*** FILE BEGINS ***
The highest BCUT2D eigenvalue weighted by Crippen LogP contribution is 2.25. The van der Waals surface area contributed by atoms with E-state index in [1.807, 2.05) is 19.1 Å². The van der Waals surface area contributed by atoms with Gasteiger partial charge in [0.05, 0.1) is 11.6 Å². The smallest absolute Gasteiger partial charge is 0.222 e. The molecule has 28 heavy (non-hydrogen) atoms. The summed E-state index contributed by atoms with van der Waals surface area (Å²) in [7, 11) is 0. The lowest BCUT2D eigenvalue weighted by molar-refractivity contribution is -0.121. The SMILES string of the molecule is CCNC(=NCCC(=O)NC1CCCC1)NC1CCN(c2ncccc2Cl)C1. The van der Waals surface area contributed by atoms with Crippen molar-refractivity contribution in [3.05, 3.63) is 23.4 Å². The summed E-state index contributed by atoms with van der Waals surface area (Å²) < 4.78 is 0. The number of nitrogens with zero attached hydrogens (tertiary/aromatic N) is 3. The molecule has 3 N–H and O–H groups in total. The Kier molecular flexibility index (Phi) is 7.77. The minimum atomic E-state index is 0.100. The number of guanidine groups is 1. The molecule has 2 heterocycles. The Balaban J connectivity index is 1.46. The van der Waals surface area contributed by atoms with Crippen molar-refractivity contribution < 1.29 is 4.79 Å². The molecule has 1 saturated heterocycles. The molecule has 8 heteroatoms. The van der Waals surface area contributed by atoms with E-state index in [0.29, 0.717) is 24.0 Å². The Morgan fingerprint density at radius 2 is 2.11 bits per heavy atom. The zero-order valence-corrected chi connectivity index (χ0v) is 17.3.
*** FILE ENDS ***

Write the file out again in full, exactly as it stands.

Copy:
The highest BCUT2D eigenvalue weighted by Crippen LogP contribution is 2.25. The van der Waals surface area contributed by atoms with E-state index in [1.807, 2.05) is 19.1 Å². The van der Waals surface area contributed by atoms with Gasteiger partial charge in [0.05, 0.1) is 11.6 Å². The smallest absolute Gasteiger partial charge is 0.222 e. The molecule has 28 heavy (non-hydrogen) atoms. The summed E-state index contributed by atoms with van der Waals surface area (Å²) in [7, 11) is 0. The lowest BCUT2D eigenvalue weighted by molar-refractivity contribution is -0.121. The SMILES string of the molecule is CCNC(=NCCC(=O)NC1CCCC1)NC1CCN(c2ncccc2Cl)C1. The van der Waals surface area contributed by atoms with Crippen molar-refractivity contribution in [3.05, 3.63) is 23.4 Å². The summed E-state index contributed by atoms with van der Waals surface area (Å²) < 4.78 is 0. The number of nitrogens with zero attached hydrogens (tertiary/aromatic N) is 3. The molecule has 3 N–H and O–H groups in total. The Kier molecular flexibility index (Phi) is 7.77. The minimum atomic E-state index is 0.100. The number of guanidine groups is 1. The molecule has 2 heterocycles. The Balaban J connectivity index is 1.46. The van der Waals surface area contributed by atoms with Crippen molar-refractivity contribution < 1.29 is 4.79 Å². The molecule has 1 saturated heterocycles. The molecule has 8 heteroatoms. The van der Waals surface area contributed by atoms with E-state index in [0.29, 0.717) is 24.0 Å². The Morgan fingerprint density at radius 2 is 2.11 bits per heavy atom. The zero-order valence-corrected chi connectivity index (χ0v) is 17.3.